Turkey has calmed its economic crisis for now. Here’s what could restart it.
A new policy aimed at easing Turkey’s currency crisis highlights a historically robust sector of the economy: the banks.
Confidence in the local banking system has remained strong despite repeated currency depreciations, sackings of central bank chiefs and boom-bust cycles. The country’s lenders are at the center of the government’s bailout for the pound unveiled this week. The plan pays Turks to keep their bank deposits in lire and not withdraw money from the banking system no matter what happens in the forex markets.
For now, the pound’s selloff has calmed down as the currency recovers some of the massive losses it has suffered against the dollar this year. But some are skeptical of the long-term outlook. Galloping inflation and the strong dollarization of the banking system make this large emerging market vulnerable.
What could make the situation worse? A depositor running on dollars held in the Turkish banking system or Turkish banks losing access to international dollar markets would freeze the financial system. This could prompt the government to take even more drastic measures, including capital controls.
“In a few years, I think we will come back to this situation when Turkey really started to turn,” said Jason Tuvey, senior emerging markets economist at Capital Economics.
Risks of dollarization
Part of the reason Turks trust banks is that they use them to hold not only their savings in lire, but their largest stash of dollars and euros. Almost two thirds of deposits in the banking system are held in foreign currencies.
The Turks have stored their savings in dollars, gold and other durable goods for generations. But the accumulation of dollars has accelerated since the monetary crisis of 2018.
Turkish President Recep Tayyip Erdogan ousted a series of central bank chiefs and insisted on a campaign to cut interest rates despite soaring inflation. This undermined confidence in the read.
“The root cause of all of this is inflation. If inflation weren’t high, the pressure to dollarize wouldn’t be a problem, ”said Edward Al-Hussainy, senior analyst at Columbia Threadneedle Investments.
In addition to deposits, Turkish banks get dollars by borrowing them abroad. While the amount is lower than it was before 2018, it remains substantial, with around $ 83 billion owed over the next 12 months in September, equivalent to around 11% of the country’s gross domestic product, according to Capital Economics.
Banks owe dollars
Banks maintained access to dollar markets despite fluctuations in the pound. Bank Yapi Kredi said this week it has secured around $ 560 million in long-term funding in dollars and euros.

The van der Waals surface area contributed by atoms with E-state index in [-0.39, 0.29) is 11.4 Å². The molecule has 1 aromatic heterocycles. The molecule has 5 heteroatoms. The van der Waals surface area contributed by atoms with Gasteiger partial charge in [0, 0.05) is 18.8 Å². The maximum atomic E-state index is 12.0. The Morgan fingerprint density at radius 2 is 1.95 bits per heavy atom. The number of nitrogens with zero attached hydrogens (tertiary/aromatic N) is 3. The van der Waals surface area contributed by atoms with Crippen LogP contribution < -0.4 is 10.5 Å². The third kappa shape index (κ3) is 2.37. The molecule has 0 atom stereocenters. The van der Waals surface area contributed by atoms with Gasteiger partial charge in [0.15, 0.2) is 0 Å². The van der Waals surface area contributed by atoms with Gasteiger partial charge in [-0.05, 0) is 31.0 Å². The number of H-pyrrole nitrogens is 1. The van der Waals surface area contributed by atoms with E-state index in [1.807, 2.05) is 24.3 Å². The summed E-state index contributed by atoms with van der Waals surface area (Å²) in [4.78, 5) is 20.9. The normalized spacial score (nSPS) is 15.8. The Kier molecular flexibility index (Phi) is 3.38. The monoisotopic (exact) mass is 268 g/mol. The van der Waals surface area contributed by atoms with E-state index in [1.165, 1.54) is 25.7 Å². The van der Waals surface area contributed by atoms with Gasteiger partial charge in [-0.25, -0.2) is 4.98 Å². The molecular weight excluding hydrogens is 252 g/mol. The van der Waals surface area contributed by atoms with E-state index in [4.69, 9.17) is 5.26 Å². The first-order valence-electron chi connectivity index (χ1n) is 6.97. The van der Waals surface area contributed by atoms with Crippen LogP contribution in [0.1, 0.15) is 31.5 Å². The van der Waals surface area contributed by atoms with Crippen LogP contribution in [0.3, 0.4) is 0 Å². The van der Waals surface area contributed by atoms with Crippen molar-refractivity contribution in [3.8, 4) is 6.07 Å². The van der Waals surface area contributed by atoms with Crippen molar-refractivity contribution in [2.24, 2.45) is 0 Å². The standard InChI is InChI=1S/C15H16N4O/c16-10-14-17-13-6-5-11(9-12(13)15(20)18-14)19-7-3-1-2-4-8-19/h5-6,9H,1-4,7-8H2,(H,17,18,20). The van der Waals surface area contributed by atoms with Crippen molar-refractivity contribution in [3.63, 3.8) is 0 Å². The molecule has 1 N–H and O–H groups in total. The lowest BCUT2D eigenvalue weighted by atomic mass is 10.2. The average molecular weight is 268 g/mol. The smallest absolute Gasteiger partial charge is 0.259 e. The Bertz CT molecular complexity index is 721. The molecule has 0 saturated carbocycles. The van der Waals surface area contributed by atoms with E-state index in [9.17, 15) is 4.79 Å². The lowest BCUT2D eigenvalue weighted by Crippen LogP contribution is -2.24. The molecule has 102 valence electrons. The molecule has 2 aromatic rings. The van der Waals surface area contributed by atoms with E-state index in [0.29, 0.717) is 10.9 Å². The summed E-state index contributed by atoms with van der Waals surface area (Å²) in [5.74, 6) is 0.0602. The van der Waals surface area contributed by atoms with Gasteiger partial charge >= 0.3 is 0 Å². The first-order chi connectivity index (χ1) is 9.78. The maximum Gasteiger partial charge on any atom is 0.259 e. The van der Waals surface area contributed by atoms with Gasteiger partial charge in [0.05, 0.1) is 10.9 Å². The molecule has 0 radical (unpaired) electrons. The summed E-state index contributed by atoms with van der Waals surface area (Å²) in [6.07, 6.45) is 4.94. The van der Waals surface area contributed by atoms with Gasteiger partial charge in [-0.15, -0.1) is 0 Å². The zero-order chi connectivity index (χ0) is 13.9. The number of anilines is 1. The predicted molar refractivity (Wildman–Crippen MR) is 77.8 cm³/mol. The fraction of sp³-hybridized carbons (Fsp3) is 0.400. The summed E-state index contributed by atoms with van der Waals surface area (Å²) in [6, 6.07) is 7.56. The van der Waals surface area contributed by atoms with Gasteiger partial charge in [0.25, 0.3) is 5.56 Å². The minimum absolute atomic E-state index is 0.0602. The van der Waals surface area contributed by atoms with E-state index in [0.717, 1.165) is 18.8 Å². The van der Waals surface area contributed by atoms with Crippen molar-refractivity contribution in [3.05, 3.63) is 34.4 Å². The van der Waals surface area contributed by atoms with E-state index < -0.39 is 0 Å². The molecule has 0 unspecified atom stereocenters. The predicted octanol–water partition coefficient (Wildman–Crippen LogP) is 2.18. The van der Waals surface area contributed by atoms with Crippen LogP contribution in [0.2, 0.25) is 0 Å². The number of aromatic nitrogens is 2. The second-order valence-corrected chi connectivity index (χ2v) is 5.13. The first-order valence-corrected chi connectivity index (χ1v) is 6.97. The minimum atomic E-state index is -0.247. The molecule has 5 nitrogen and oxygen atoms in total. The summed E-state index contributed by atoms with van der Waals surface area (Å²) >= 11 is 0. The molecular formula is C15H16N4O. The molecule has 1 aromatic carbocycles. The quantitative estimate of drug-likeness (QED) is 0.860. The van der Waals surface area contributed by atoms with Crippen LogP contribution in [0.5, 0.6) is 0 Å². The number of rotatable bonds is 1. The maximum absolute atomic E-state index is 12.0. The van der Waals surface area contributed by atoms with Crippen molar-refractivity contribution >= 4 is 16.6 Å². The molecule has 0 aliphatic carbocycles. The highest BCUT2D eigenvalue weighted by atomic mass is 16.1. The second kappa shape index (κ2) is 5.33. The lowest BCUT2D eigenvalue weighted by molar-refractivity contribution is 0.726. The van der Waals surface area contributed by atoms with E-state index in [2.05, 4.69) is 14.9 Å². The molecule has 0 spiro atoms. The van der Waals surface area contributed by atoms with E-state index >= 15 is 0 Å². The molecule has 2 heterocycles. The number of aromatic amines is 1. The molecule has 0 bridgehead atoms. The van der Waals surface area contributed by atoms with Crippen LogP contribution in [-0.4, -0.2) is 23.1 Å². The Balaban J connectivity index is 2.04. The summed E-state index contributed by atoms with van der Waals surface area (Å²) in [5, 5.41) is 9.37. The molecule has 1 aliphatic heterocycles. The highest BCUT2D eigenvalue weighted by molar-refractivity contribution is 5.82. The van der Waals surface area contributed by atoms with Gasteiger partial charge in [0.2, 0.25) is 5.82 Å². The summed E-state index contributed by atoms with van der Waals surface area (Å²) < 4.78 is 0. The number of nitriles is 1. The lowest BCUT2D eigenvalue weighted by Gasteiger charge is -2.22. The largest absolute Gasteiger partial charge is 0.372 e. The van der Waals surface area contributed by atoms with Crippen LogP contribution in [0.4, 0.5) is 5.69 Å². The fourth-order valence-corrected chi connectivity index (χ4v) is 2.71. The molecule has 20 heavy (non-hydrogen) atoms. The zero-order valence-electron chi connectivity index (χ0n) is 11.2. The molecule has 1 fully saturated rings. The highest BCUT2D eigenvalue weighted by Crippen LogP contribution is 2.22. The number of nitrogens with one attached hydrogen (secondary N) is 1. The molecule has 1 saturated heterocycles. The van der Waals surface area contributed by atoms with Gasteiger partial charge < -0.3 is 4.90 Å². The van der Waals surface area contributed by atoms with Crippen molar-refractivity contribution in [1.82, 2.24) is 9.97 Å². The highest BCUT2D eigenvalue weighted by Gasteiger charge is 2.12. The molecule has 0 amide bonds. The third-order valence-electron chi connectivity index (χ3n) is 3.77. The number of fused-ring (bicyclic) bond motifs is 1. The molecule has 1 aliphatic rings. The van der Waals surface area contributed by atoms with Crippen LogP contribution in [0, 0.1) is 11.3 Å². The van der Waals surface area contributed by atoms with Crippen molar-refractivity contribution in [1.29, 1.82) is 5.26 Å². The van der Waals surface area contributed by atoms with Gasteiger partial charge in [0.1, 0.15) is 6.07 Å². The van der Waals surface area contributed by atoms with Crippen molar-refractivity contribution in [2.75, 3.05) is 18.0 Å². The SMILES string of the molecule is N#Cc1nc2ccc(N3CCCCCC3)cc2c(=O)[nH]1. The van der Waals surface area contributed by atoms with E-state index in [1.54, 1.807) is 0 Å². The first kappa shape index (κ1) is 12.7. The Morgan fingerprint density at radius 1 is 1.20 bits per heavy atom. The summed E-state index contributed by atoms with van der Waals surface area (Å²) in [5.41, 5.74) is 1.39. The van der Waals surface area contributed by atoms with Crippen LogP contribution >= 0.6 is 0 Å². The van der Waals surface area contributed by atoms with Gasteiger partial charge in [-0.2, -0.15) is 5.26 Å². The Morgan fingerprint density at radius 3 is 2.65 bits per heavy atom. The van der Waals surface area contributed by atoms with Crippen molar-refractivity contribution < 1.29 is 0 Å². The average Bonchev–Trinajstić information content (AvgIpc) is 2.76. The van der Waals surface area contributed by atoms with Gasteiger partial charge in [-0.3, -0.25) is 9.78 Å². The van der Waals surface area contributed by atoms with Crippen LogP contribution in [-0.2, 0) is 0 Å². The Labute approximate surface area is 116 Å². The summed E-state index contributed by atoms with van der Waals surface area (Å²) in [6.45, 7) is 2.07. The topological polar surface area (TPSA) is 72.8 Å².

“There are still signs that banks are able to enter the market at this time,” said Lindsey Liddell, Turkish bank rating manager at Fitch.
There are worrying signs, however. The rate at which banks are able to replace maturing dollar debt has fallen below 100%, meaning they borrow less in new loans than they owe.
Dollar loans to government
Another source of risk is who Turkish banks lend their dollars to. More and more, they are loaning them to the government. Some will buy Turkish government bonds issued in dollars.
Banks also lend their dollars to the central bank through more than $ 60 billion in currency swaps, a type of derivative contract. Part of bank dollars is also held by the central bank as reserve requirements.
The central bank used the dollars borrowed from these swaps to intervene in the forex markets to support the lira. He left the central bank with a negative net foreign exchange reserve.
A doomsday scenario, economists say, is for Turkish depositors to withdraw their dollars from banks. The banks would ask the central bank to recover their dollar reserves and could try to unwind the swaps. If the central bank was unable to comply, the banks would be unable to pay depositors. This is similar to what happened during the Lebanese financial crisis of 2020.
So far, there are few signs of a dollar shortage in the banks. The rate Turkish banks have to pay on dollar deposits is around 0.5%, according to Goldman Sachs.
It’s better than what savers get in the United States for their dollars, but not much more. This rate skyrocketed during the 2018 crisis, but remains calm for the time being.
More loans and more inflation
Mr. Erdogan’s effort to save the lire risks devaluing it in the long run. As part of the savings plan, the government will guarantee returns on lira deposits at a rate similar to what they would earn by holding foreign currency, thus offsetting any further depreciation against the dollar. In return, Turks have to keep their lire locked in the bank for 3, 6, 9 or 12 months, like a certificate of deposit.
With inflation above 20%, the pound should naturally continue to depreciate against the dollar because it loses its purchasing power. The government will have to borrow, or the central bank will have to print money, to support Turkish savers under the deposit plan, fueling inflationary pressures.
The plan also comes into play when the growth of lira loans is already increasing.
But there is a mystery as to where these loans go, as this money is not returned to the banking system in the form of deposits. This could be a sign that the money is being invested in brokerage firms, which place their lire in short-term debt funds outside the banking system, or that it is used to purchase items or services from companies. non-residents.
“Since the outlook for inflation looks quite difficult, some of the clients of the banks may take lira loans and then buy currencies or other assets like stocks or maybe even cryptocurrencies,” he said. Ugras Ulku, Head of European Emerging Markets Research at IIR. .
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